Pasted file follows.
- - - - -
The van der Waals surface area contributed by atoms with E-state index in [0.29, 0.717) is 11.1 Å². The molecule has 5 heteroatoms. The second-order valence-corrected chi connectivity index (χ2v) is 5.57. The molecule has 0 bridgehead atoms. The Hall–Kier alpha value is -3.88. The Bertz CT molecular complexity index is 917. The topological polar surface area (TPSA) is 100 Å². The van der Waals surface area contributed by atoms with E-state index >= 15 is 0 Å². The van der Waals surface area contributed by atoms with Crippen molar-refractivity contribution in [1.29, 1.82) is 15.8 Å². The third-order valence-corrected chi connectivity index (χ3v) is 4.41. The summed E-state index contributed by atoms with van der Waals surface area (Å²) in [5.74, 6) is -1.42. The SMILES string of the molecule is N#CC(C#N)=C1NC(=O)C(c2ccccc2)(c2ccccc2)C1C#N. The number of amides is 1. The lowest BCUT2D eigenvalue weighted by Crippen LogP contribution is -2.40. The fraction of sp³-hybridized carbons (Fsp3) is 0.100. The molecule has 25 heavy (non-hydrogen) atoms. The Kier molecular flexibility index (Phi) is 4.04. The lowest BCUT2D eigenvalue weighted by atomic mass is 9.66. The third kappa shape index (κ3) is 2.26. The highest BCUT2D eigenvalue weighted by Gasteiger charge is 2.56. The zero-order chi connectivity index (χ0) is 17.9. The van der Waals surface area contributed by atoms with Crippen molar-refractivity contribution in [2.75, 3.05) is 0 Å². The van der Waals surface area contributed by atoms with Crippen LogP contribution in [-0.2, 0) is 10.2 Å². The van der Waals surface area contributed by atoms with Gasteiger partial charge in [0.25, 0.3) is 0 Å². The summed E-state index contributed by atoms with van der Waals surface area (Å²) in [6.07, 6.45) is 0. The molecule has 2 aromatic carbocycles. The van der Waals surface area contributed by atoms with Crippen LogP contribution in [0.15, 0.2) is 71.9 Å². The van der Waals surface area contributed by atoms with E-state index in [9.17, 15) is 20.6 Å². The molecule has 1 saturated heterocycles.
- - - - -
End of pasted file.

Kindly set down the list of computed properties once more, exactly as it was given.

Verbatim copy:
The van der Waals surface area contributed by atoms with E-state index in [0.29, 0.717) is 11.1 Å². The molecule has 5 heteroatoms. The second-order valence-corrected chi connectivity index (χ2v) is 5.57. The molecule has 0 bridgehead atoms. The Hall–Kier alpha value is -3.88. The Bertz CT molecular complexity index is 917. The topological polar surface area (TPSA) is 100 Å². The van der Waals surface area contributed by atoms with E-state index >= 15 is 0 Å². The van der Waals surface area contributed by atoms with Crippen molar-refractivity contribution in [1.29, 1.82) is 15.8 Å². The third-order valence-corrected chi connectivity index (χ3v) is 4.41. The summed E-state index contributed by atoms with van der Waals surface area (Å²) in [5.74, 6) is -1.42. The SMILES string of the molecule is N#CC(C#N)=C1NC(=O)C(c2ccccc2)(c2ccccc2)C1C#N. The number of amides is 1. The lowest BCUT2D eigenvalue weighted by Crippen LogP contribution is -2.40. The fraction of sp³-hybridized carbons (Fsp3) is 0.100. The molecule has 25 heavy (non-hydrogen) atoms. The Kier molecular flexibility index (Phi) is 4.04. The lowest BCUT2D eigenvalue weighted by atomic mass is 9.66. The third kappa shape index (κ3) is 2.26. The highest BCUT2D eigenvalue weighted by Gasteiger charge is 2.56. The zero-order chi connectivity index (χ0) is 17.9. The van der Waals surface area contributed by atoms with Crippen molar-refractivity contribution in [2.75, 3.05) is 0 Å². The van der Waals surface area contributed by atoms with Crippen LogP contribution in [-0.2, 0) is 10.2 Å². The van der Waals surface area contributed by atoms with Gasteiger partial charge in [0.25, 0.3) is 0 Å². The summed E-state index contributed by atoms with van der Waals surface area (Å²) in [6.07, 6.45) is 0. The molecule has 2 aromatic carbocycles. The van der Waals surface area contributed by atoms with Crippen LogP contribution in [0.15, 0.2) is 71.9 Å². The van der Waals surface area contributed by atoms with E-state index in [9.17, 15) is 20.6 Å². The molecule has 1 saturated heterocycles.